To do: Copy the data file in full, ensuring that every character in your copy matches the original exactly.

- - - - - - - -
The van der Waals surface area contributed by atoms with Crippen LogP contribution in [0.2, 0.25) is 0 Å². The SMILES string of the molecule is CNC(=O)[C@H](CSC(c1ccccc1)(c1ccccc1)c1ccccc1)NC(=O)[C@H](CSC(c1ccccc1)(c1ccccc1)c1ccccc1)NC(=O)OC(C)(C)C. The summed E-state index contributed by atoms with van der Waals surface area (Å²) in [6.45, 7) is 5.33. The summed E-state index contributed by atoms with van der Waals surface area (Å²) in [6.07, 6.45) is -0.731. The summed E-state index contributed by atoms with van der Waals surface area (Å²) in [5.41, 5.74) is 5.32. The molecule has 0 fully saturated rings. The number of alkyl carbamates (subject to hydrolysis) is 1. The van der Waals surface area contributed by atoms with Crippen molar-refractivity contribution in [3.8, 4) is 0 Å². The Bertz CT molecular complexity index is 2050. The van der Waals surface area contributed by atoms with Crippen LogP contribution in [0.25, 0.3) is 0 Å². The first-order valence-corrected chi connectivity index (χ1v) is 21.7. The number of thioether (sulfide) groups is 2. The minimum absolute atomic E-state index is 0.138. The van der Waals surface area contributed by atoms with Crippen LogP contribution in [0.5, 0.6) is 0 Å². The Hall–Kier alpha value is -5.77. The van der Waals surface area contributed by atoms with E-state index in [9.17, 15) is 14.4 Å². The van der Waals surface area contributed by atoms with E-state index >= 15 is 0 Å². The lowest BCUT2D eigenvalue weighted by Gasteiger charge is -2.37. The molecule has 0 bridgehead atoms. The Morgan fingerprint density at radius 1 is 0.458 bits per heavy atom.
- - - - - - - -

The van der Waals surface area contributed by atoms with Crippen LogP contribution in [0.2, 0.25) is 0 Å². The SMILES string of the molecule is CNC(=O)[C@H](CSC(c1ccccc1)(c1ccccc1)c1ccccc1)NC(=O)[C@H](CSC(c1ccccc1)(c1ccccc1)c1ccccc1)NC(=O)OC(C)(C)C. The summed E-state index contributed by atoms with van der Waals surface area (Å²) in [6.45, 7) is 5.33. The summed E-state index contributed by atoms with van der Waals surface area (Å²) in [6.07, 6.45) is -0.731. The summed E-state index contributed by atoms with van der Waals surface area (Å²) in [5.41, 5.74) is 5.32. The molecule has 0 fully saturated rings. The number of alkyl carbamates (subject to hydrolysis) is 1. The van der Waals surface area contributed by atoms with Crippen molar-refractivity contribution in [3.8, 4) is 0 Å². The Bertz CT molecular complexity index is 2050. The van der Waals surface area contributed by atoms with Crippen LogP contribution in [0.25, 0.3) is 0 Å². The first-order valence-corrected chi connectivity index (χ1v) is 21.7. The number of thioether (sulfide) groups is 2. The minimum absolute atomic E-state index is 0.138. The van der Waals surface area contributed by atoms with Crippen LogP contribution in [0.5, 0.6) is 0 Å². The Hall–Kier alpha value is -5.77. The van der Waals surface area contributed by atoms with E-state index in [9.17, 15) is 14.4 Å². The van der Waals surface area contributed by atoms with E-state index >= 15 is 0 Å². The lowest BCUT2D eigenvalue weighted by Gasteiger charge is -2.37. The molecule has 0 bridgehead atoms. The Morgan fingerprint density at radius 1 is 0.458 bits per heavy atom.